Fighting back against the ‘doom and gloom’ being felt by some property investors, here are five reasons why you should feel positive about the Australian housing market at the moment.
There are five presiding factors that are promising for the Australian property market at present, and most of the good news is focused on job creation and increased wealth, according to property investor and head of research at Propertyology, Simon Pressley, on the Smart Property Investment Show.
Despite the level of sovereign debt that the Australian government has accumulated, which according to its own budget numbers was around $350 billion in the 2018-19 financial year, Mr Pressley said that Australia’s finances “are actually in pretty good shape, and a lot better shape than… at any time for probably more than 10 years”.
Mr Presley said that the budget surplus means the “government has a greater capacity to fund infrastructure projects and essential services.”
“Again, bring it back to a smaller scale. If it was your household budget, if you had a pay rise or all of a sudden your expenses reduced for whatever reason, you got greater capacity to do things,” he said.
This is a good thing at a national level for property investors, according to Mr Presley, because in his own words, the “biggest influence on any property market is economics”.
“So, if our national economy is better in 2019 than any size of [the] last 10 years … the outlook for our property market is better than what it has been for a long time,” Mr Pressley stated.
Mr Pressley said that Australia has seen two consecutive years where more than 300,000 jobs have been created annually, which he said hasn’t happened before.
“We have had a few years before where this nation has created 300,000 or more jobs in a calendar year, but not many and certainly not in consecutive years,” he claimed.
Despite this increase in jobs, Mr Pressley noted that all we keep hearing about is property market doom and gloom in the media.
“Now, 200,000 of those jobs are outside of our eight cities – that doesn’t get reported. Why have we been focused on regional cities for a few years now?” Mr Presley asked.
“Because, we anticipated that those economies were going to be improved. And they have and those markets have been strong.”
With job creation in regional areas, there can often be property market booms as new towns and cities can begin sprawling, as population increase and demand for property through industry expansion makes them more desirable investment locations.
The Sydney-based property investor said that tight housing supply nation-wide is leading to increased rental prices, which is a positive for landlords.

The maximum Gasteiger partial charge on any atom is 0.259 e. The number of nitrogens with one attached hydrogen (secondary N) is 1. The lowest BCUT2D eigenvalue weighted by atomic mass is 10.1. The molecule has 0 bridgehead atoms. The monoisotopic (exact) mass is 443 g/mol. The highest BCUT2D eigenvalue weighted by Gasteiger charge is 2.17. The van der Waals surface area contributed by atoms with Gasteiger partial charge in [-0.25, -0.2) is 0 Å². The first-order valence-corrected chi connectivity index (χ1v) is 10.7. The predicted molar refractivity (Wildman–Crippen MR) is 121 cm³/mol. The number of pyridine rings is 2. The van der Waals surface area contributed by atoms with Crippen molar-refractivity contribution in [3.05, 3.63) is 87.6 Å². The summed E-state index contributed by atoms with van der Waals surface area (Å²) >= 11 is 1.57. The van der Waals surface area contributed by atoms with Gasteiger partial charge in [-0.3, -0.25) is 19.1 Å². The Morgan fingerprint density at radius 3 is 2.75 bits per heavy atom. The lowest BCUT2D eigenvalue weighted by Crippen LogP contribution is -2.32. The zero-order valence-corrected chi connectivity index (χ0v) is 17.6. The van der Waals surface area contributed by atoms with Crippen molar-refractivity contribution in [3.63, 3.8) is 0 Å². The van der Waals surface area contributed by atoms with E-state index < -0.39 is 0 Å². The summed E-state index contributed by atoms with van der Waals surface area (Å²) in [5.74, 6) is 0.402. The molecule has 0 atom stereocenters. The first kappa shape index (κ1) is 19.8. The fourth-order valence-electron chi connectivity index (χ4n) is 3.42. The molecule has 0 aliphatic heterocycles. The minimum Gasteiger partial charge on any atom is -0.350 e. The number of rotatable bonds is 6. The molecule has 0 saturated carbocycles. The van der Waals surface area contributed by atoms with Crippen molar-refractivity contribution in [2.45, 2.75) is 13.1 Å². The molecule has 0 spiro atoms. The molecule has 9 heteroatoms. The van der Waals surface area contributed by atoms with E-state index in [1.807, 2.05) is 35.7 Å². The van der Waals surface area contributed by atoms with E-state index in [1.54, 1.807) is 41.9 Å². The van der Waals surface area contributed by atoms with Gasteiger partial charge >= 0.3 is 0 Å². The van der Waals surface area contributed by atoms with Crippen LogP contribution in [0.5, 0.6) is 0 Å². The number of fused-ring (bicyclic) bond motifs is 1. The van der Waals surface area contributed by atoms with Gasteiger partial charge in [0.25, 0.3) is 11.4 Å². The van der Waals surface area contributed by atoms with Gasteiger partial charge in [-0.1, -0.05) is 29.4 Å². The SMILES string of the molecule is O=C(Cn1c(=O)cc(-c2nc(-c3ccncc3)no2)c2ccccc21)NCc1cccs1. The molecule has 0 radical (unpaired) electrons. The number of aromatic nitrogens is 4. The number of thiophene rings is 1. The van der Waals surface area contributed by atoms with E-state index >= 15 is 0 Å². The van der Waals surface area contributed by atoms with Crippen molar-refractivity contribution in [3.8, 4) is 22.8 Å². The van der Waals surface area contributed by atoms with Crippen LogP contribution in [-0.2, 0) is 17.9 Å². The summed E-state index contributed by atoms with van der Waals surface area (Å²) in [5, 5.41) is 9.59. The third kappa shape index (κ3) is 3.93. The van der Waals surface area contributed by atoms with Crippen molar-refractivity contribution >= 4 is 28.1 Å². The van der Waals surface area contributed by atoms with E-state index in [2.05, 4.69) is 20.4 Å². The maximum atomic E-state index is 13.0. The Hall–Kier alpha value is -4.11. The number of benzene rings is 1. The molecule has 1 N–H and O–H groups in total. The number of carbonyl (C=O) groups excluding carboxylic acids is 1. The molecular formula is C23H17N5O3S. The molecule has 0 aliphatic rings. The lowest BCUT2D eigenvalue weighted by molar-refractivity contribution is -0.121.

“Everyone knows it’s not tidy in Sydney and Melbourne… [but] if we put all dwellings together, Brisbane certainly doesn’t have a supply issue, and neither does the six capital cities other than Sydney and Melbourne,” Mr Pressley said.
“And vacancy rates are really shrinking, especially again outside those big capital cities.”
According to Mr Pressley, developers generally dictate supply, but it is currently hard for larger developers to get funding.
He said such markets are everywhere throughout Australia and will likely stay tight for a while.
“We’re going to see not just tight housing supply, which puts pressure on prices, but we’re also going to see rents trending up, possibly more than what we’ve seen for a decade,” Mr Pressley said.
President Donald Trump and President Xi Jinping’s recent decision to ease the ‘trade war’ to stimulate economic activity between the US and China has also been beneficial to the Australian stock market.
But China and America aside, Mr Pressley stated that there are about four to five major free trade agreements that Australia has recently signed with big countries, which are also beneficial to not only the stock market, but the housing market as well.
“China, South Korea, Vietnam, Japan. We’ve signed what they call a TPP, Trans-Pacific [Partnership], which is a similar trade agreement really,” Mr Pressley said.
“What this means to Australia is the cost for someone in another country to buy our goods and services – we’re wiping a lot of the taxes off. And especially our agricultural products… progressively over the next few years, there’ll be no tariffs on those or no taxes on those.”
According to Mr Pressley, this makes it much cheaper for other countries to buy our exports and, consequently, creates paths for Australian business owners to expand their businesses to employ up to hundreds of thousands of people.
He claimed that this is partly why regional Australia is already seeing business expansions of not only farms, but factories and other industrial developments.
“It’s in logistics, it's in warehousing, it’s in ports, it’s in airports. And we are talking hundreds of thousands of jobs forever and a day. This is super exciting for Australian property investors,” Mr Pressley said.
In short, free trade agreements are likely to further increase job creation, which could push up wages, meaning there could be more Australians with increased incomes and consumer confidence to look at opportunities to invest in property.
The government has recently unveiled plans to manufacture a defence force fleet by investing $200 billion over 10 years, to which Mr Pressley stressed the significance for property investors.
“What does that mean to a property investor? It’s jobs and it’s jobs right around the country. And it’s not one or two jobs, it’s hundreds of thousands of jobs,” Mr Pressley said.
He concluded by saying that the biggest influence on any market or property investor is “always economic-related stuff”.